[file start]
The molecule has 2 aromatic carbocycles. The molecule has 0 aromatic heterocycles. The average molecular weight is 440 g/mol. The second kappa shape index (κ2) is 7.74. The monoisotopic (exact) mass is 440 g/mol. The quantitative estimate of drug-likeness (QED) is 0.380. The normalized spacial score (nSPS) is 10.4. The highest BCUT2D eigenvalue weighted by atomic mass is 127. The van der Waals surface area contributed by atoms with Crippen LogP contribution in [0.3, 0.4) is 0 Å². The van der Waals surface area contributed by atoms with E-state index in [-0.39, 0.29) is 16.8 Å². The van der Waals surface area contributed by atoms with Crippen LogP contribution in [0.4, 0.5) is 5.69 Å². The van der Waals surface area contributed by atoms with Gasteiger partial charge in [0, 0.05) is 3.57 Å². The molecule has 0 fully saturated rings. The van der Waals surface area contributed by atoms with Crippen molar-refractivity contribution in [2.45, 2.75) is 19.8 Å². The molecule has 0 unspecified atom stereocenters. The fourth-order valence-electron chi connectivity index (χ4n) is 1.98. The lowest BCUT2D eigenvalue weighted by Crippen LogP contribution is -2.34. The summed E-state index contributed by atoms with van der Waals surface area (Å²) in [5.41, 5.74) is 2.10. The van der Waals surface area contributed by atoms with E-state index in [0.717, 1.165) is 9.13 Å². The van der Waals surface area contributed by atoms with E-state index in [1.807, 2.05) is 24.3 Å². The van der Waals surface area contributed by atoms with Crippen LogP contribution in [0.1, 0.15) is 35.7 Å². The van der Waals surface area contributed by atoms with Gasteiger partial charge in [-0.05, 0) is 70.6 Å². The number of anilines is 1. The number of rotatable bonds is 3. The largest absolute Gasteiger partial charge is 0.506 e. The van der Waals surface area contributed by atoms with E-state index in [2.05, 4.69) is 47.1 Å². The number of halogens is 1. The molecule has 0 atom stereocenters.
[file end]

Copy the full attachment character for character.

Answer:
The molecule has 2 aromatic carbocycles. The molecule has 0 aromatic heterocycles. The average molecular weight is 440 g/mol. The second kappa shape index (κ2) is 7.74. The monoisotopic (exact) mass is 440 g/mol. The quantitative estimate of drug-likeness (QED) is 0.380. The normalized spacial score (nSPS) is 10.4. The highest BCUT2D eigenvalue weighted by atomic mass is 127. The van der Waals surface area contributed by atoms with Crippen LogP contribution in [0.3, 0.4) is 0 Å². The van der Waals surface area contributed by atoms with E-state index in [-0.39, 0.29) is 16.8 Å². The van der Waals surface area contributed by atoms with Crippen LogP contribution in [0.4, 0.5) is 5.69 Å². The van der Waals surface area contributed by atoms with Gasteiger partial charge in [0, 0.05) is 3.57 Å². The molecule has 0 fully saturated rings. The van der Waals surface area contributed by atoms with Crippen molar-refractivity contribution in [2.45, 2.75) is 19.8 Å². The molecule has 0 unspecified atom stereocenters. The fourth-order valence-electron chi connectivity index (χ4n) is 1.98. The lowest BCUT2D eigenvalue weighted by Crippen LogP contribution is -2.34. The summed E-state index contributed by atoms with van der Waals surface area (Å²) in [5.41, 5.74) is 2.10. The van der Waals surface area contributed by atoms with E-state index in [0.717, 1.165) is 9.13 Å². The van der Waals surface area contributed by atoms with E-state index in [1.807, 2.05) is 24.3 Å². The van der Waals surface area contributed by atoms with Crippen LogP contribution in [0.1, 0.15) is 35.7 Å². The van der Waals surface area contributed by atoms with Gasteiger partial charge in [-0.05, 0) is 70.6 Å². The number of anilines is 1. The number of rotatable bonds is 3. The largest absolute Gasteiger partial charge is 0.506 e. The van der Waals surface area contributed by atoms with E-state index in [2.05, 4.69) is 47.1 Å². The number of halogens is 1. The molecule has 0 atom stereocenters.